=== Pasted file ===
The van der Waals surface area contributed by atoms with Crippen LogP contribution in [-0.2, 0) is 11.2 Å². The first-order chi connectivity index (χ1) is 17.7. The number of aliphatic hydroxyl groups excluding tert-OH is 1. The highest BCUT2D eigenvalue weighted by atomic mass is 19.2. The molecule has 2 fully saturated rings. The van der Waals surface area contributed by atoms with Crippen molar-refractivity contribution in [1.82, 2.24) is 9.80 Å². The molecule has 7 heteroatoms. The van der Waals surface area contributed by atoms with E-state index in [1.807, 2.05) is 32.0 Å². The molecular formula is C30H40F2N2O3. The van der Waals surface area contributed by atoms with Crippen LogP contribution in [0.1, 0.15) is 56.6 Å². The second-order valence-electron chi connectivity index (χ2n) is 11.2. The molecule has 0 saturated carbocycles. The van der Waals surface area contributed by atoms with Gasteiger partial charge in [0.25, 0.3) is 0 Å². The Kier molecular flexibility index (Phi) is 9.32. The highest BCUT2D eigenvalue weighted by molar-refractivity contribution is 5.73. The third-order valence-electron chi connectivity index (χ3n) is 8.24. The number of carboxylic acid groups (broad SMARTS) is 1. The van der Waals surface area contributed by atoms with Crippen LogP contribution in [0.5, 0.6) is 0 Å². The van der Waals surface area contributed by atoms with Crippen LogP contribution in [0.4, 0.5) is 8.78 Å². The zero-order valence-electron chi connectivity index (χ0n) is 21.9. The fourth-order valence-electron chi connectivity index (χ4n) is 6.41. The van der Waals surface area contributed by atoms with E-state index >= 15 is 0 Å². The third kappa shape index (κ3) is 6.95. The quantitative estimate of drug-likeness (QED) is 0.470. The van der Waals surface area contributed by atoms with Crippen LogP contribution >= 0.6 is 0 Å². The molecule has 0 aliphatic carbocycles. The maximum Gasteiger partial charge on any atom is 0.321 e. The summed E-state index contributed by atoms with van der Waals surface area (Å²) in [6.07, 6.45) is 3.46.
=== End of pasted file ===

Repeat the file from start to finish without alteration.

The van der Waals surface area contributed by atoms with Crippen LogP contribution in [-0.2, 0) is 11.2 Å². The first-order chi connectivity index (χ1) is 17.7. The number of aliphatic hydroxyl groups excluding tert-OH is 1. The highest BCUT2D eigenvalue weighted by atomic mass is 19.2. The molecule has 2 fully saturated rings. The van der Waals surface area contributed by atoms with Crippen molar-refractivity contribution in [1.82, 2.24) is 9.80 Å². The molecule has 7 heteroatoms. The van der Waals surface area contributed by atoms with E-state index in [1.807, 2.05) is 32.0 Å². The molecular formula is C30H40F2N2O3. The van der Waals surface area contributed by atoms with Crippen LogP contribution in [0.1, 0.15) is 56.6 Å². The second-order valence-electron chi connectivity index (χ2n) is 11.2. The molecule has 0 saturated carbocycles. The van der Waals surface area contributed by atoms with Gasteiger partial charge in [0.25, 0.3) is 0 Å². The Kier molecular flexibility index (Phi) is 9.32. The highest BCUT2D eigenvalue weighted by molar-refractivity contribution is 5.73. The third-order valence-electron chi connectivity index (χ3n) is 8.24. The number of carboxylic acid groups (broad SMARTS) is 1. The van der Waals surface area contributed by atoms with Crippen LogP contribution in [0.5, 0.6) is 0 Å². The van der Waals surface area contributed by atoms with Crippen LogP contribution in [0.4, 0.5) is 8.78 Å². The zero-order valence-electron chi connectivity index (χ0n) is 21.9. The fourth-order valence-electron chi connectivity index (χ4n) is 6.41. The van der Waals surface area contributed by atoms with E-state index >= 15 is 0 Å². The third kappa shape index (κ3) is 6.95. The quantitative estimate of drug-likeness (QED) is 0.470. The van der Waals surface area contributed by atoms with Crippen LogP contribution >= 0.6 is 0 Å². The molecule has 0 aliphatic carbocycles. The maximum Gasteiger partial charge on any atom is 0.321 e. The summed E-state index contributed by atoms with van der Waals surface area (Å²) in [6.07, 6.45) is 3.46.